BUCKHEAD’S SECOND-HAND SHOPS OFFER FIRST-CLASS HOME GOODS
“Mommy, I want to stay at Daddy’s house. Dad’s house is a lot nicer. And prettier.” Ouch. Did my 7-year-old just say that?
Flashback to 2015. It had been two months since my divorce, and when my daughter asked yet again to stay at her dad’s place instead of my empty, gloomy, 1950s-era apartment, it was obvious I needed to kick things into gear. No more ruminating over what material goods the divorce gods had expunged from my life—bone china, one-of-a-kind antiques, the world’s most decadent sofa. There was nothing that couldn’t be replaced. But with limited funds and seriously limited square footage, where would I begin?
Enter the miracle that is the secondary market. In the world of furniture and home decor there are alternatives to mainstream retailers. Twenty years ago, Craigslist turned the traditional business model on its head, and I, for one, have never looked back. What used to be my source for party favors and paisley throw pillows is now my first stop for every room in the house. If you’re an avid deal seeker, believe me, you will not be disappointed. But if Craigslist is not your thing, don’t worry. As I soon discovered, there are plenty of secondary market businesses right in our own backyard, curated by some very talented, creative individuals.
Over the course of a few months, a couple trips across town and several enlightening conversations, I found everything I needed and wanted to furnish my “new life” space: a wrought-iron coffee table, an antique wardrobe, a few vintage lamps and mirrors, a Hancock and Moore loveseat and leather bar stools, a mahogany kitchen table and chairs. Lovely, functional pieces that together made for an eclectic but thoroughly cohesive ensemble— and all for around a couple thousand dollars. Gaining great furniture and saving buckets of money. What’s not to love about that?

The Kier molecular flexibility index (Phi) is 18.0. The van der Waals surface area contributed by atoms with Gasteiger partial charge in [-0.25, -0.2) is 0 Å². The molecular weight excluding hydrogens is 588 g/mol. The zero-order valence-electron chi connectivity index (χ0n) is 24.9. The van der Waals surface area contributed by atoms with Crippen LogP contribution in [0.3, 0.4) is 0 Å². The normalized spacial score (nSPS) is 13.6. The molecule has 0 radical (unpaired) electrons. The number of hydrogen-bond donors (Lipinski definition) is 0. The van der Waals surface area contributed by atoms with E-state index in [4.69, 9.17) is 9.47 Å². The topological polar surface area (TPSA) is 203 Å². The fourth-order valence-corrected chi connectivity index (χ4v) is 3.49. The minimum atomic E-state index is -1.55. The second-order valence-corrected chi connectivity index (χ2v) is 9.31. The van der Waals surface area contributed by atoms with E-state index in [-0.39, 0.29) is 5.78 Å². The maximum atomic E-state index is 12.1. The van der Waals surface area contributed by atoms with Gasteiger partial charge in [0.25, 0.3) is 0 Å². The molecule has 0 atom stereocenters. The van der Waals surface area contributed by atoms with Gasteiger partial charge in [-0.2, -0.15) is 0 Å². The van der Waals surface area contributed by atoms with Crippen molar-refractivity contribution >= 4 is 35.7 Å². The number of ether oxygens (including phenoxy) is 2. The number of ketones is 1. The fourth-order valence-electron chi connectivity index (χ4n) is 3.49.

Sometimes I still marvel at how things worked out. I was able to create a comfortable, pretty place where my daughter and I could live and share with our friends. My sense of gratitude and fulfillment were never more complete than when, after a tough week in second grade, my daughter looked up at me with those big brown eyes and said for the first time, “Mom, I can’t wait to go home.”
The following are a few of the best local sources for high-end and well-made vintage, second-hand, repurposed, recycled or up-cycled items, as well as a few tips on how to master the art of the deal.
WHERE TO BUY THE BEST FOR LESS IN BUCKHEAD
Chris Cann’s online Buckhead business has exploded since its humble beginnings five years ago. What started as a kind gesture—helping out a divorced friend sell the contents of her home—has blossomed into a full-blown, in-home consignment service. Pictures of what she sells and their prices are on Cann‘s website. If you want something, all you do is contact her, and Cann acts as an agent and takes you to the house of the sellers. Occasionally, furniture sales can’t close before a house is sold, but pieces such as those by Mattaliano, Rose Tarlow or Kelly Wearstler, for example, are worth the wait. Whether you’re downsizing, decorating or going through a major life change, Re-findfurniture.com will likely have the best version of what you’re looking for.